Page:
Urea production in the United Arab Emirates (UAE) is due to receive an important boost over the next few years now that work is getting underway to expand urea production by 50% at state-owned Ruwais Fertilizer Industries’ ammonia-urea complex. The plant expansion scheme is part of a two phase investment programme that will involve building a second ammonia-urea complex that would raise Fertil’s total urea output to 6,200 t/d by the end of 2009. Plans also call for the company’s current prilled urea production to convert to granulated urea prior to the second ammonia-urea complex being completed, which also will be built to produce granular urea for export.

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Tried, tested and proved

Summary

Extensively proved in decades of commercial use, the Rectisol® methanol wash process, often teamed with a liquid nitrogen wash unit, is in most cases the method of choice for purifying synthesis gas generated by gasification of heavy feedstocks. Johannes Kauf, of Linde AG's Engineering Division, shows how this very well-proved technology has kept up to the minute.

Abstract

Where it is abundant, natural gas is always the preferred feedstock for producing ammonia or hydrogen because the synthesis gas produced from it can be generated (by steam reforming) and purified more efficiently, cleanly and economically than syngas from any other commonly-available raw material. For carbon-based chemicals produced from synthesis gas, such as methanol, oxo-alcohols and Fischer-Tropsch hydrocarbons, there is a slight disadvantage in that the carbon : hydrogen ratio in reforming-based synthesis gas is generally too low.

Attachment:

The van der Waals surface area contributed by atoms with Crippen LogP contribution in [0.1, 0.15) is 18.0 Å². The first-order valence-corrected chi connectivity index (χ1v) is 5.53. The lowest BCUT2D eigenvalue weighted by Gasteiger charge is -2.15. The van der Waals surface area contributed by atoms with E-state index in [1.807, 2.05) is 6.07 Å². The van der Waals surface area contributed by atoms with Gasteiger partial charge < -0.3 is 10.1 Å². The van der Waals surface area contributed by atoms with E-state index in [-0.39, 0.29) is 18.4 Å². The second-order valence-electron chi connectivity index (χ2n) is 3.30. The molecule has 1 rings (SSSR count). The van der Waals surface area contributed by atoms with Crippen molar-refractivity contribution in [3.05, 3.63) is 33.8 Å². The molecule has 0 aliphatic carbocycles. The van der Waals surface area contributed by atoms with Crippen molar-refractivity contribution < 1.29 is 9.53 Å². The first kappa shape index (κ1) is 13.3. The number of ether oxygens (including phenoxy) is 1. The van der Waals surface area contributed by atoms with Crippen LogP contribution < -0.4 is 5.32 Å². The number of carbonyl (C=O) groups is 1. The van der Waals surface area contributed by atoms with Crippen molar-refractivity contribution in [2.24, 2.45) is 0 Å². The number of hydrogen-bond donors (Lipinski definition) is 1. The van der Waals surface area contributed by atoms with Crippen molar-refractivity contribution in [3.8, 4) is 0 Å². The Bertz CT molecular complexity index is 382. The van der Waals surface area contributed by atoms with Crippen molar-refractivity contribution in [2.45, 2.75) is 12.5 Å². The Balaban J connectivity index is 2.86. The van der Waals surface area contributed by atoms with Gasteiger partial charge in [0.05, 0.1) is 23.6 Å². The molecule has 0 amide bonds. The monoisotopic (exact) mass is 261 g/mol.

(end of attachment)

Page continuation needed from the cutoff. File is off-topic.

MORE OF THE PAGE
There is still plenty of natural gas in the world, but indigenous resources in the more mature industrially-advanced economies are beginning to dry up, as has been only too apparent recently. In the past few winters prices in the United States have shot into the stratosphere during periods of peak demand, while this winter, as North Sea production has gone into decline, there have been supply shortages in Europe. These areas will become progressively more dependent on imports, which is an undesirable, even dangerous state of affairs from the strategic point of view. And there are other parts of the world which are in the process of rapid industrial development but have never, so far, had significant indigenous gas resources; some possibly never will.

So in spite of the continuing concern about carbon dioxide emissions and global warming, which was largely responsible for the “dash for gas” in the 1980s and 1990s and, consequently, for the accelerated depletion of industrial-world gas resources, coal – the most carbonaceous of all native fossil energy sources – is set to stage a come-back, especially in the United States. Coal also has always been an important fuel and feedstock in China and is likely to continue to be so in the future.

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ACES 21 – The first ­completely new plant is now in operation

Summary

Toyo Engineering's first complete urea plant based on the ACES 21™ process, the Kujang 1B plant in Indonesia, successfully passed its performance test in January 2006. K. Yoshimoto, Y. Kojima and E. Sakata review the energy-saving and environment-friendly features of the process.

Abstract

Toyo Engineering Corporation (TEC), a global engineering contractor and urea process licensor, has licensed the technology for 94 urea plants and 14 urea granulation plants since it was established in 1961. As of February this year, TEC had a 25 % share of total world urea production capacity.

In 2000, TEC announced the completion of the R&D programme on its latest urea synthesis technology, named ACES 21™, which was developed in co-operation with PT Pupuk Sriwidjaja (Pusri), Indonesia 1. ACES 21 combines the dual advantages of low investment cost and low energy consumption.